Khulumani learned with dismay from SABC journalists in Parliament last Friday, September 30, 2011 that the Annual Report of the President’s Fund, detailed that officials of the Department of Justice had failed over the course of thirteen years to trace some 500 TRC-identified beneficiaries of reparations who had now been found to have passed away without benefiting from their designated reparations payments.
In the context of this extraordinarily long period of time and in the context of only 17,000 individuals having had to be found by the Department in the thirteen years since the TRC’s Human Rights Hearing closed, Khulumani finds this failure outrageous and unacceptable. The situation is compounded by the fact that the Department of Justice never responded to the many offers of assistance made by Khulumani Support Group to help with the tracing of beneficiaries through its community-based networks. The disclosure of this administrative failure compounds the situation that victims and survivors feel deeply let down by the Department of Justice and distrustful of its competence to serve those rendered most vulnerable by gross human rights violations.
Khulumani members reported listening with disbelief to the Department’s Spokesperson, Mr Tlali Tlali telling the nation on national media that the TRC had recommended reparations packages of R30,000.00 for TRC-identified victims. The truth remains that the TRC recommended reparations of R21,000.00 per identified victim per year for 6 years. Khulumani is disturbed that this may have been a deliberate distortion of the facts or perhaps a reflection that Mr Tlali himself remains unaware of the actual recommendations of the TRC. Khulumani asserts that the TRC recommendations for reparations remain the basis for still-to-be-held negotiations with the state on measures to begin to restore a future for victims and survivors of these past atrocities. This matter will not be closed until victims and survivors declare that it is closed.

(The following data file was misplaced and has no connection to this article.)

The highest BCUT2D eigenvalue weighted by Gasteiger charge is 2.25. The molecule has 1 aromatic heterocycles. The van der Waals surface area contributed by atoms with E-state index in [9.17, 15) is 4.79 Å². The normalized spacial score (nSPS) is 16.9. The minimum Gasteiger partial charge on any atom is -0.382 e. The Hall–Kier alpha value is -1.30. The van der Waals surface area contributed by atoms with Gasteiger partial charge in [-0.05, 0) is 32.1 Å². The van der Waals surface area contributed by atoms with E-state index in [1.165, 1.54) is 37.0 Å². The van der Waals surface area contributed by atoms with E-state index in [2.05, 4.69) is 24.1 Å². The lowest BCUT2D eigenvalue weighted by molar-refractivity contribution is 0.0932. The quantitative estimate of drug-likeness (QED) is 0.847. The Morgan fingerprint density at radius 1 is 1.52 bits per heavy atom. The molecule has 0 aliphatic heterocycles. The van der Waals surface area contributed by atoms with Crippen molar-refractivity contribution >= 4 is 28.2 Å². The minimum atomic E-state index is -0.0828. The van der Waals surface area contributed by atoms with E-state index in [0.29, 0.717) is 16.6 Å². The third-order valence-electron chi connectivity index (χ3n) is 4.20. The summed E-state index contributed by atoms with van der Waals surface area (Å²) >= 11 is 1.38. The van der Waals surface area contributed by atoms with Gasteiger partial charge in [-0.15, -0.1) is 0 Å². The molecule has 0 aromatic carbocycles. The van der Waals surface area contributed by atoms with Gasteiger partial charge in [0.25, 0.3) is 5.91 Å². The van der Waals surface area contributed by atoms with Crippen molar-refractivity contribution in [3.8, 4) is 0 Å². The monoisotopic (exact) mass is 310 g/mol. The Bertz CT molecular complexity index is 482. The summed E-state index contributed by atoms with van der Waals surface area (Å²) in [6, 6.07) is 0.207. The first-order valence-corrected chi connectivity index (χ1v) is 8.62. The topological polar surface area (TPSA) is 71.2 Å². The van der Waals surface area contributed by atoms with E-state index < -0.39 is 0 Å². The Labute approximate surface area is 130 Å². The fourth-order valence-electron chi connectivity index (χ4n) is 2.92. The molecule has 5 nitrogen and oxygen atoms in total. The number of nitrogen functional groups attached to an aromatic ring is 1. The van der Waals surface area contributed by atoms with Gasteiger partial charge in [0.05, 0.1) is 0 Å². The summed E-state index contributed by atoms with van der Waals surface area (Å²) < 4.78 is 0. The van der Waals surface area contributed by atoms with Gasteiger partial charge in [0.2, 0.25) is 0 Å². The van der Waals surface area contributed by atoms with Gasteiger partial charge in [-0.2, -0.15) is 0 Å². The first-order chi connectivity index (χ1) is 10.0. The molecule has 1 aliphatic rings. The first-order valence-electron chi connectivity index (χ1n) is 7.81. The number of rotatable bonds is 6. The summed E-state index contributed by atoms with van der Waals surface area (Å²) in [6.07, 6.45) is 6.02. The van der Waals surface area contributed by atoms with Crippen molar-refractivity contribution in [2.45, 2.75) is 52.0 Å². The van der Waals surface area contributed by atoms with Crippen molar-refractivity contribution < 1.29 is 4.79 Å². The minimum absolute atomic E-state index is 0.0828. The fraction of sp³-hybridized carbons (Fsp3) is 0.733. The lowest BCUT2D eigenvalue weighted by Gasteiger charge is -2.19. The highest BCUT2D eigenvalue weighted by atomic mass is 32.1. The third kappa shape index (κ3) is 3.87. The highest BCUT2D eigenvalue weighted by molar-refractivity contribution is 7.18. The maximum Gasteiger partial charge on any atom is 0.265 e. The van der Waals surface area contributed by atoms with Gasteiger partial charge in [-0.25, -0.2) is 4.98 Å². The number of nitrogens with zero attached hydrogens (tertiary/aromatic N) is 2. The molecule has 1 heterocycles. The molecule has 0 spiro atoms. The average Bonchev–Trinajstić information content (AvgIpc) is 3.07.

The reparations agenda has been a major casualty of the state’s transitional justice programme with its predominant focus on providing amnesty to political offenders and others through a range of measures created for this purpose, together with the failure of the department to honour its promises to prosecute those who failed to secure amnesty.
It is not too late to begin these processes now as evidence from around the world shows. Khulumani reiterates its request for an urgent meeting with the Department of Justice to discuss a holistic and integrated resolution of outstanding reparations issues including the most appropriate use of The President’s Fund and the growing disputes about the failures of the Special Pensions as a declared reparations remedy.
Khulumani is advocating for a national dialogue on this “Unfinished Business”. In the meantime, we are requesting copies of the Annual Reports of the President’s Fund and of the TRC Unit from the Department of Justice.